Supporting North Peace Secondary School in a Paramedic Career Path Opportunity

Dr. Holmes Presenting at North Peace Secondary SchoolThere is a significant shortage of local paramedics working in both the public and private sector in rural, northern, and remote areas of British Columbia. Iridia Medical is looking to address this ongoing challenge by supporting training and mentoring for a cohort of Grade 12 work experience students from North Peace Secondary School interested in a career as a paramedic or other health care profession. This initiative represents one of several ways Iridians continue to act upon our key value of social responsibility.

Iridia works in several remote areas with resource companies in northeast B.C. to provide an industry-leading level of medical care. We employ paramedics and Occupational First Aid Attendants (Level 3 or OFA3s for short), provide them with 24-hour access to on-call emergency physicians for further expertise, and deploy them to large remote work camps.

Iridia is also committed to hiring paramedics and OFA3s from the communities where we work. However, many of the surrounding small towns and villages near our remote operations suffer from a shortage of trained personnel. Paramedic and OFA3 expertise is not only needed by us, but also by B.C. Ambulance Stations and other industrial projects.

To address this gap, we are working with the District Principal of Careers at North Peace Secondary School (NPSS), Mr. Brian Campbell, to implement an innovative program to help guide Grade 12 students through the process of becoming fully licensed paramedics.

Dubbed the Paramedic Career Path (PCP), the initial phase of this innovative initiative is getting set to launch. A group of six to eight Aboriginal and non-Aboriginal students will be selected and then trained to become job-ready OFAs. Once students are qualified as OFAs and complete a number of additional safety courses, they will be paired with, and directly supervised by, one of our Iridia paramedics in the field. They will not only have the chance to provide real-life patient care in a safe environment but also gain invaluable mentoring experience.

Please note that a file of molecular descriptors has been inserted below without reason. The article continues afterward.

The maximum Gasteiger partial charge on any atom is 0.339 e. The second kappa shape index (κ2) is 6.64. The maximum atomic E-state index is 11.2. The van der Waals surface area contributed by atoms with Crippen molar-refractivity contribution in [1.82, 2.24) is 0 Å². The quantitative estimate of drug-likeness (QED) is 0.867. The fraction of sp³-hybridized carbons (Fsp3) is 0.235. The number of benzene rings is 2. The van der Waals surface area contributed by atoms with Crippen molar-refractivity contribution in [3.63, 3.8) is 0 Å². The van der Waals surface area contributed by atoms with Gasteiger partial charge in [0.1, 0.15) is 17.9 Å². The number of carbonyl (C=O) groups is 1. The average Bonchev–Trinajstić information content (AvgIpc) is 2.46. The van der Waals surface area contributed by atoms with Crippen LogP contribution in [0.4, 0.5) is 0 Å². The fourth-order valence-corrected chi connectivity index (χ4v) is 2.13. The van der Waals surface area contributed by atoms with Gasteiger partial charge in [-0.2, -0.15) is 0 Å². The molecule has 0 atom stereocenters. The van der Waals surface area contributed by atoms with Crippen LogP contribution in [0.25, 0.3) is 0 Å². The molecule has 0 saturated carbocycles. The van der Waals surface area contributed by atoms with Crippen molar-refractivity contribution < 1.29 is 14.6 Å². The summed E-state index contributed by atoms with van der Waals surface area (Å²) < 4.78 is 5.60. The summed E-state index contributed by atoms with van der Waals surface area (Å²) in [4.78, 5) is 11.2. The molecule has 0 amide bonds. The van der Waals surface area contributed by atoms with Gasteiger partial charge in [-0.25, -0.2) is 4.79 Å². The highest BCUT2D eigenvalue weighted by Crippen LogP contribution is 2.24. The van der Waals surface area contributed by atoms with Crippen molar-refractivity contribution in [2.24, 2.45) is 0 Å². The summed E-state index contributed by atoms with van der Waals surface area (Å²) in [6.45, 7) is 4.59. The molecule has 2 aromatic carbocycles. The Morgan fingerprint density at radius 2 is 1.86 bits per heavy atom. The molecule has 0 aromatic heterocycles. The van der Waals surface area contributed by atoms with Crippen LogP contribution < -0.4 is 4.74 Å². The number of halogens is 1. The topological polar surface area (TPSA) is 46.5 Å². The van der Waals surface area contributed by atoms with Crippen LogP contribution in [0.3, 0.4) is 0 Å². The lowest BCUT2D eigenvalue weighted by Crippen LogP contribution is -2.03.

Shell, Progress Energy, and Viper Innovation have generously provided grant money for a number of safety training initiatives in School District #60, including the OFA training for the Paramedic Career Path initiative. A second phase of the program will then support OFA3’s to further their skills to become Emergency Medical Responders and eventually Primary Care Paramedics, in collaboration with B.C. Ambulance Service (BCAS).

The program will start in Fort St. John with plans to expand to both Fort Nelson and Dawson Creek high schools. To kick off, Dr. Holmes, Iridia’s Founder, travelled to Fort St. John to provide two sessions for close to forty Grade 12 students from both Transition to Trades and academic track students. Accompanying him were Rick Loukes, BCAS Superintendent, and Makayla McLeod, Iridia’s Assistant Paramedic Coordinator. These introductory sessions included a question-and-answer session with hands-on stations set up for students to practice CPR on the Iridia SmartMan manikin, learn how to use an Automated External Defibrillator, and complete an ambulance walkthrough. The presentation was very well received with a number of students anxiously looking forward to being involved in the program. Stay tuned!

Rick Loukes Teaching FSJ Students Makayla Training Students Rick Loukes Showing Students AED Electrodes Dr. Holmes Teaching Student CPR on SmartMan

An Advanced Care Paramedic at the Oil Patch

British Columbia Advanced Care Paramedic

I’ve worked for Iridia Medical for seven years, primarily travelling in and out of the Dilly Creek area for each rotation. In that time I’ve earned the title of “veteran,” giving me some advantages over the paramedics coming into these remote sites for the first time.

My years working in the north have taught me to pack as light as possible, the lighter the better with the airlines. You quickly learn what you can live without for 3 weeks and what absolute necessities are. Travel from the Okanagan where I live is always a new adventure. On those cloudless days I get a panoramic view of this province that only a few get to see on such a regular basis. En route I meet up with the other medics coming into the project at the various airports along the way. Arrival to camp is a two stage journey with air travel being the first and a 3+ hour drive to follow. During the drive, I am always watching for that close up view of the wildlife going about their business along the sides of the road. My favorite to date was seeing the cow moose with the triplets grazing alongside her – a rare sight at any time of the year.

Camp life is really quite nice. The camp staff know how difficult it is to be away from home working in these remote areas so many go the extra mile to have good food and a comfortable bed ready when you arrive. It’s always good to see those familiar faces when I arrive and get back into the groove of work life again. After touching base with the outgoing medic, the day ends with a quick meal and a well-deserved sleep.